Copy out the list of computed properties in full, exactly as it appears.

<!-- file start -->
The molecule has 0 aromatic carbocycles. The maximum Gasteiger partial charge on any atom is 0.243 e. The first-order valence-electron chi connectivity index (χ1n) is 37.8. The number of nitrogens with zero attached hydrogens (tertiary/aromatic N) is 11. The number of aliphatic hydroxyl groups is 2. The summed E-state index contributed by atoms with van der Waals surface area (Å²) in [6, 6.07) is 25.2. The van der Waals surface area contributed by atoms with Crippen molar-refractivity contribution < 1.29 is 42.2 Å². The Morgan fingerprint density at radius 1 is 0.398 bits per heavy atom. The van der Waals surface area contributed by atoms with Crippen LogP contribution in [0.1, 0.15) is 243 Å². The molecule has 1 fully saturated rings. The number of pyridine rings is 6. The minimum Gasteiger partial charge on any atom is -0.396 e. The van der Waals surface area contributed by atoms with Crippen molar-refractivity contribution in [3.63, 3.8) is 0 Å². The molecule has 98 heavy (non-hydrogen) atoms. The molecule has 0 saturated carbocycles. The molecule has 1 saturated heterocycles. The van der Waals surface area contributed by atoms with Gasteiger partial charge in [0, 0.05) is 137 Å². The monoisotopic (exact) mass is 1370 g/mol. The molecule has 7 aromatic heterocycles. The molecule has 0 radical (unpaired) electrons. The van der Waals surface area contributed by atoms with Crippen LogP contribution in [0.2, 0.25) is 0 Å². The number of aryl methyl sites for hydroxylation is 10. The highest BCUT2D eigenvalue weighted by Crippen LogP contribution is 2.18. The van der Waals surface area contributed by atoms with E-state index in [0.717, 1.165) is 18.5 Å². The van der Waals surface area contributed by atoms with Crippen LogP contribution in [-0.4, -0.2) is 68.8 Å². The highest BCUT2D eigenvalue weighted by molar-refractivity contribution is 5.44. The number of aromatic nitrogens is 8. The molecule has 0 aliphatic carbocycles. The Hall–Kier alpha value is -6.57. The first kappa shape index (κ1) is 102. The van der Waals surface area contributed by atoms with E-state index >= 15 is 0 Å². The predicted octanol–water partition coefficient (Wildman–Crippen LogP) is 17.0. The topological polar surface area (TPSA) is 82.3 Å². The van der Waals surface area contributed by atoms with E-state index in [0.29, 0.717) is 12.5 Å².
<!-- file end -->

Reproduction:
The molecule has 0 aromatic carbocycles. The maximum Gasteiger partial charge on any atom is 0.243 e. The first-order valence-electron chi connectivity index (χ1n) is 37.8. The number of nitrogens with zero attached hydrogens (tertiary/aromatic N) is 11. The number of aliphatic hydroxyl groups is 2. The summed E-state index contributed by atoms with van der Waals surface area (Å²) in [6, 6.07) is 25.2. The van der Waals surface area contributed by atoms with Crippen molar-refractivity contribution < 1.29 is 42.2 Å². The Morgan fingerprint density at radius 1 is 0.398 bits per heavy atom. The van der Waals surface area contributed by atoms with Crippen LogP contribution in [0.1, 0.15) is 243 Å². The molecule has 1 fully saturated rings. The number of pyridine rings is 6. The minimum Gasteiger partial charge on any atom is -0.396 e. The van der Waals surface area contributed by atoms with Crippen molar-refractivity contribution in [3.63, 3.8) is 0 Å². The molecule has 98 heavy (non-hydrogen) atoms. The molecule has 0 saturated carbocycles. The molecule has 1 saturated heterocycles. The van der Waals surface area contributed by atoms with Gasteiger partial charge in [0, 0.05) is 137 Å². The monoisotopic (exact) mass is 1370 g/mol. The molecule has 7 aromatic heterocycles. The molecule has 0 radical (unpaired) electrons. The van der Waals surface area contributed by atoms with Crippen LogP contribution in [0.2, 0.25) is 0 Å². The number of aryl methyl sites for hydroxylation is 10. The highest BCUT2D eigenvalue weighted by Crippen LogP contribution is 2.18. The van der Waals surface area contributed by atoms with E-state index in [0.717, 1.165) is 18.5 Å². The van der Waals surface area contributed by atoms with Crippen LogP contribution in [-0.4, -0.2) is 68.8 Å². The highest BCUT2D eigenvalue weighted by molar-refractivity contribution is 5.44. The number of aromatic nitrogens is 8. The molecule has 0 aliphatic carbocycles. The Hall–Kier alpha value is -6.57. The first kappa shape index (κ1) is 102. The van der Waals surface area contributed by atoms with E-state index >= 15 is 0 Å². The predicted octanol–water partition coefficient (Wildman–Crippen LogP) is 17.0. The topological polar surface area (TPSA) is 82.3 Å². The van der Waals surface area contributed by atoms with E-state index in [0.29, 0.717) is 12.5 Å².